Dr. Hazem Hosny, professor of economics and political science at Cairo University, warned that the visit was part of a plan to expand Israel "from the Nile to the Euphrates... since the Nile begins in Ethiopia. This visit is an expression... of an organized Zionist plan against Egypt [aimed at] controlling its water and food..."[8] 

"Al-Sisi gave Netanyahu [control of] the faucet" for the "Al-Nahda Dam" (, July 8, 2016)

'Al-Masri Al-Yawm' Owner To Opponents Of Netanyahu's Visit: It Is Time To Cooperate With Israel

A July 7, 2016 article in Al-Masri Al-Yawm by "Newton" (pen name of the paper's owner, Salah Diab), criticized the opponents of Netanyahu's Africa visit, and argued that the time has come to cooperate with Israel:

"[Some say:] 'I will allow Israel to achieve exclusivity in Africa, since we have a disagreement with it. I will let it invest in the Nile Basin since I hate Israel. Let us look from the side as it expands its joint projects with the African governments [since] I am already at odds with Netanyahu.' All these [comments] reflect childish thinking and nothing more. This is illogical behavior, wartime behavior during peacetime. Outdated clichés.

"No one in Africa wants to relinquish Egypt. Egypt cannot relinquish Africa and the Africans will never relinquish Israel or their own interests [merely] to play nice with the Arabs. They want us to work together and cooperate with anyone who invests in Africa. The Dark Continent suffers from many problems and Africans will not reject any hand extended to them, even Netanyahu's.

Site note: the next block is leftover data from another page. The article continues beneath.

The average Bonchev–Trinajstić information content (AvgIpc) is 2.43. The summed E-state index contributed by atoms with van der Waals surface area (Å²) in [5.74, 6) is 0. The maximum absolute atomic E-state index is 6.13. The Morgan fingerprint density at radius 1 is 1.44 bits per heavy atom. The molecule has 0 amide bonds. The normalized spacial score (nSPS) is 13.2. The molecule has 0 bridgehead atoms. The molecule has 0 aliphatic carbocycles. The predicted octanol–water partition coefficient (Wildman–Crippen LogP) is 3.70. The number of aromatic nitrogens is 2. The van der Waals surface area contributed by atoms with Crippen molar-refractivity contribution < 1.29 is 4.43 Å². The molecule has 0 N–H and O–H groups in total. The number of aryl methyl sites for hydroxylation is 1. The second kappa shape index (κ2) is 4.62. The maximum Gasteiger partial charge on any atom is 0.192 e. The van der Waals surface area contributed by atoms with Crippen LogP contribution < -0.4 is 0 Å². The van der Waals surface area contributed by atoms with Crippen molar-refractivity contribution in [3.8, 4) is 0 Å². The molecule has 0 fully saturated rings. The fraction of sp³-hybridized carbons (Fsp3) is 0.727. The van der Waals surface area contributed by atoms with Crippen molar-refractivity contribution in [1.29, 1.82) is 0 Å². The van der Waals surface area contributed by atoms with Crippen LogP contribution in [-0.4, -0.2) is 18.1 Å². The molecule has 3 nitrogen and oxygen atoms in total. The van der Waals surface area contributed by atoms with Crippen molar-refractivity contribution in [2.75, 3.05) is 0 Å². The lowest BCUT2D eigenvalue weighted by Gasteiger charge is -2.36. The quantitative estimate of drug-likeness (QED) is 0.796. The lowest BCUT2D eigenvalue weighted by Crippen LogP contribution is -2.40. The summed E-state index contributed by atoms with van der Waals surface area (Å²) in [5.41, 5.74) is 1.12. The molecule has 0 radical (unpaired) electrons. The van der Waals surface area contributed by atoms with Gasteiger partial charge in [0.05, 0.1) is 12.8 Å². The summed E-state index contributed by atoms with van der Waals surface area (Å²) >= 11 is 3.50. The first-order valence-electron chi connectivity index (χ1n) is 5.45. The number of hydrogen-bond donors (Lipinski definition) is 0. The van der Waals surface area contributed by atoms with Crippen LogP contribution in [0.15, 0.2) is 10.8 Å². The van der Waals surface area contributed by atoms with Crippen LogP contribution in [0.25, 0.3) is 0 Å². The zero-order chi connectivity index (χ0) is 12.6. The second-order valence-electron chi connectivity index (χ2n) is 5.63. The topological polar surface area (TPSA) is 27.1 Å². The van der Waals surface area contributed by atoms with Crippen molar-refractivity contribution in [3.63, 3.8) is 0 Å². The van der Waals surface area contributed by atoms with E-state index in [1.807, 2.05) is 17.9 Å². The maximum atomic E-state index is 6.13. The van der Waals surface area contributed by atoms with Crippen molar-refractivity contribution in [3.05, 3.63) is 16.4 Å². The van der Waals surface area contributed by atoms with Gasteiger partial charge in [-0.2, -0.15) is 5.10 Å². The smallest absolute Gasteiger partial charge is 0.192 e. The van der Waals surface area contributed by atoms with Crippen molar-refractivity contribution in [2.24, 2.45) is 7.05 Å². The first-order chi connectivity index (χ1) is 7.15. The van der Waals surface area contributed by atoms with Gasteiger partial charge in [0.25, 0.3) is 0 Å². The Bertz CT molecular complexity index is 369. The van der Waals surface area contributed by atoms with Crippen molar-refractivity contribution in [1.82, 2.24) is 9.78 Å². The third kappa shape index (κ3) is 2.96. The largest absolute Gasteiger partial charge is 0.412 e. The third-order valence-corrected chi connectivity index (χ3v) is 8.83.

"This is the truth we should accept. This is reality and it is our duty to recognize it. Ever since Yitzhak Rabin's famous visit to Africa in 1987 [likely referring to his visit to South Africa], Israeli investments have been streaming into African countries, while we lived, and still do live, under the illusion that Africans would reject the hand that Israel extends. This has not happened, and will not happen. There is no escaping cooperation, because it is unthinkable for us to forgo our strategic interests in Africa, first and foremost the Nile.

"Yesterday, Al-Masri Al-Yawm ran, on its front page, an Anadolu News Agency report on [Turkish Prime Minister] Erdogan, who said: 'Yes to normalization and partnership with Israel; no to reconciliation with Egypt.' This was said by a man who wants to appoint himself leader of Sunni Muslims around the world, and sees no problem with partnership with Israel. Erdogan will be Netanyahu's partner in Dark Continent investments. He will enter Africa hand in hand with Israel...

"Today, after some 50 years of peace, and after [President Al-]Sisi's call for reconciliation between Arabs and Israel, this call cannot pass us by as if it never existed. It can change the face of the region in terms of economics, culture, science, and more... We must demand that Al-Sisi follow through [with this initiative] until it achieves its goals."[9]


[1] Al-Ahram (Egypt), July 7, 2016.
[2] Al-Quds Al-Arabi (London), July 7, 2016.
[3] Al-Ahram (Egypt), July 10, 2016.
[5], July 7, 2016.
[6] Al-Yawm Al-Sabi' (Egypt), July 7, 2016.
[7] Al-Ahram (Egypt), July 7, 2016.
[8], July 7, 2016.
[9] Al-Masri Al-Yawm (Egypt), July 7, 2016.